Wednesday, May 7, 2014

'Thanda Thanda, Cool Cool'

This short is a little different from what I generally write. It might be a little gory for some. So read at your own risk and do share feedback.

He lovingly cradled the two tubs of ice-cream he was carrying in his arms - vanilla for his wife and chocolate chip for his three year old son. He smiled as he remembered his son's latest antic of touching any cold surface and saying softly, "thanda thanda, cool cool," over and over again. A phrase that he most probably would have picked up from some advert. He made a mental note of limiting his TV time. He was going to start school soon, he should not be wasting his time in front of the idiot box, he thought. He decided to have a talk with his wife.

As he reached his apartment, with great difficulty and maneuvering of the ice-cream tubs, he rang the bell and waited for his smiling wife to open the door, for his laughing son to lunge at him and then upon seeing the tubs, snatch them and run away. When even after five minutes the door remained closed, he rang the bell again. Silence. Generally he could hear the TV blaring from the elevator but not today. He instinctively knew that something was not right. He put the tubs down and took out his key to unlock the door. 

One step inside and his worst fear came true. The house was in a disarray. The furniture was moved around, the showpieces scattered on the floor, the broken shards of picture frames littered the living room. He immediately rushed to the bedroom. The locker of their sturdy steel almirah was open and empty. All his wife's jewellery, the cash, everything was gone. He sat down with his head in his hands when he heard a faint murmuring sound coming from the spare bedroom.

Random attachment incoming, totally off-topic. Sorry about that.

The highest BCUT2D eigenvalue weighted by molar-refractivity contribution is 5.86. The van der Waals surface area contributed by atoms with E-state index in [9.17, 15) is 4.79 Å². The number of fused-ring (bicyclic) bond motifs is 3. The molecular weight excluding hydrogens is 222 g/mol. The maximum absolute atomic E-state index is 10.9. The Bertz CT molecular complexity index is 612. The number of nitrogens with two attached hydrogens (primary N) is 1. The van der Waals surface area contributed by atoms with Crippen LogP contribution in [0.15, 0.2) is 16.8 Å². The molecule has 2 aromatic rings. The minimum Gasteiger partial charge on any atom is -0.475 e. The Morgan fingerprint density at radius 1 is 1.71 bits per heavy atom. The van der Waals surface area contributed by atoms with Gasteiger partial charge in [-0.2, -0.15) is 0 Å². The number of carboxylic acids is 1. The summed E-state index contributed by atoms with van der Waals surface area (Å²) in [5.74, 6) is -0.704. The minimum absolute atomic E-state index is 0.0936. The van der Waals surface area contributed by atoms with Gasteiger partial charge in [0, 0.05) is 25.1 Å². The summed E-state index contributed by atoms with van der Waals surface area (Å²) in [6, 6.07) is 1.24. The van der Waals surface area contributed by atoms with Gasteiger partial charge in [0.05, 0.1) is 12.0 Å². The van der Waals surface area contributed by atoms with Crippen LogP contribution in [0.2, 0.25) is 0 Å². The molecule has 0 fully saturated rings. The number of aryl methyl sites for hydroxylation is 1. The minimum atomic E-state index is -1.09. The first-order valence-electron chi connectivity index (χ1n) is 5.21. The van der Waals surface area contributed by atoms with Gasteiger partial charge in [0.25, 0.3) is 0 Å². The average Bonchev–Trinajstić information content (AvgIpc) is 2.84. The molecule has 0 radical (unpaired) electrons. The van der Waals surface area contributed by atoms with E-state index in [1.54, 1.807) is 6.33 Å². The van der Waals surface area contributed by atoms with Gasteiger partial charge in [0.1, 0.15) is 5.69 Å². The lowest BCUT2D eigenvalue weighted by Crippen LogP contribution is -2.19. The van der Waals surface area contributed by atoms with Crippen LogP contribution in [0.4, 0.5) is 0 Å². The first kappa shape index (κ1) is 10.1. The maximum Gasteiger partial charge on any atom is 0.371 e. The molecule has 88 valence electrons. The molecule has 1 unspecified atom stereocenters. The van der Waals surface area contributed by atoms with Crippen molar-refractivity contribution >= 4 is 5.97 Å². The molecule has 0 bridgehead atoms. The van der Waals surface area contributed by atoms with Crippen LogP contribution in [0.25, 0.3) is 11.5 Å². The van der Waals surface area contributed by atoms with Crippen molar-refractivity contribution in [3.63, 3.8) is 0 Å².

He ran in to see his wife lying on the floor with her arms outstretched. She was naked, stripped of her clothes and jewellery, except for her saree flung over her carelessly, covering her only partially. Her eyes were open and there were scratches and bite marks all over her body. There was a wire wound tightly around her neck, strangulating her. Looking at her, he realized that people lie when they say their loved ones looked peaceful as if they were sleeping when they died. His wife looked anything but! She looked scared and angry and helpless and in agony. 

He finally turned his head and looked at his son. He was nestled on his mother's outstretched bare arm, his back towards her mother's bloodied body, her vacant eyes. He had a long gash on his face with some congealed blood. He was not wearing his shorts or underwear and was lying in a pool of blood. His cheeks bore signs of being slapped and his father could see streams of dried up tears disappearing beneath his chin. He was caressing his dead mother's arm whispering slowly, "thanda thanda, cool cool."
The father stood frozen with silent tears making way down his cheeks.

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